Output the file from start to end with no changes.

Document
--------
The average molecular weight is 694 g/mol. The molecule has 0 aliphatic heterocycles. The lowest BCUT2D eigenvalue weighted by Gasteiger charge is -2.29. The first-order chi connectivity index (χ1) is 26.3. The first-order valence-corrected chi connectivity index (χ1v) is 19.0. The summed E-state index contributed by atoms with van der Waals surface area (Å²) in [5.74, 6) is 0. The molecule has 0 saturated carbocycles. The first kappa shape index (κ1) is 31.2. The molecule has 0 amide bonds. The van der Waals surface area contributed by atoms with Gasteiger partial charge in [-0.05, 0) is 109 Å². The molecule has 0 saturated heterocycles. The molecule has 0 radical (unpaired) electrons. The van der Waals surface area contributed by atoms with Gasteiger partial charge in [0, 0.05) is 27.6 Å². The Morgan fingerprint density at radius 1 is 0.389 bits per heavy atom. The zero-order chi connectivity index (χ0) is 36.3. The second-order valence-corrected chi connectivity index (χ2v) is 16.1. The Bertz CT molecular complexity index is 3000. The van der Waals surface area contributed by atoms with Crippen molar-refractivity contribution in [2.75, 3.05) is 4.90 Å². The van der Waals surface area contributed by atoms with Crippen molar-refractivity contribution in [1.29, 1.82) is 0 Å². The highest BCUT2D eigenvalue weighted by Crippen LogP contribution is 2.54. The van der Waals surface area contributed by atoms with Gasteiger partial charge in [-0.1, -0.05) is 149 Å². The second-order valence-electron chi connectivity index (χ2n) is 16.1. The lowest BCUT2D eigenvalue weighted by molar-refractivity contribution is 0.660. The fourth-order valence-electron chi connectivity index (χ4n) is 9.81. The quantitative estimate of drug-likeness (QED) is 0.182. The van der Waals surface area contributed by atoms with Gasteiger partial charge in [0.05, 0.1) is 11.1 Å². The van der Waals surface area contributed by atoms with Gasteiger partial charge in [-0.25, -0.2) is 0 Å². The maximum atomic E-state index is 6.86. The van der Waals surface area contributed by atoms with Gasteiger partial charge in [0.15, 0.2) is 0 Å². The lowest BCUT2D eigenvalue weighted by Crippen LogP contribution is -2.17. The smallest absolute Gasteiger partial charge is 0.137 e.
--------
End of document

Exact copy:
The average molecular weight is 694 g/mol. The molecule has 0 aliphatic heterocycles. The lowest BCUT2D eigenvalue weighted by Gasteiger charge is -2.29. The first-order chi connectivity index (χ1) is 26.3. The first-order valence-corrected chi connectivity index (χ1v) is 19.0. The summed E-state index contributed by atoms with van der Waals surface area (Å²) in [5.74, 6) is 0. The molecule has 0 saturated carbocycles. The first kappa shape index (κ1) is 31.2. The molecule has 0 amide bonds. The van der Waals surface area contributed by atoms with Gasteiger partial charge in [-0.05, 0) is 109 Å². The molecule has 0 saturated heterocycles. The molecule has 0 radical (unpaired) electrons. The van der Waals surface area contributed by atoms with Gasteiger partial charge in [0, 0.05) is 27.6 Å². The Morgan fingerprint density at radius 1 is 0.389 bits per heavy atom. The zero-order chi connectivity index (χ0) is 36.3. The second-order valence-corrected chi connectivity index (χ2v) is 16.1. The Bertz CT molecular complexity index is 3000. The van der Waals surface area contributed by atoms with Crippen molar-refractivity contribution in [2.75, 3.05) is 4.90 Å². The van der Waals surface area contributed by atoms with Crippen molar-refractivity contribution in [1.29, 1.82) is 0 Å². The highest BCUT2D eigenvalue weighted by Crippen LogP contribution is 2.54. The van der Waals surface area contributed by atoms with Gasteiger partial charge in [-0.1, -0.05) is 149 Å². The second-order valence-electron chi connectivity index (χ2n) is 16.1. The lowest BCUT2D eigenvalue weighted by molar-refractivity contribution is 0.660. The fourth-order valence-electron chi connectivity index (χ4n) is 9.81. The quantitative estimate of drug-likeness (QED) is 0.182. The van der Waals surface area contributed by atoms with Gasteiger partial charge in [0.05, 0.1) is 11.1 Å². The van der Waals surface area contributed by atoms with Gasteiger partial charge in [-0.25, -0.2) is 0 Å². The maximum atomic E-state index is 6.86. The van der Waals surface area contributed by atoms with Gasteiger partial charge in [0.15, 0.2) is 0 Å². The lowest BCUT2D eigenvalue weighted by Crippen LogP contribution is -2.17. The smallest absolute Gasteiger partial charge is 0.137 e.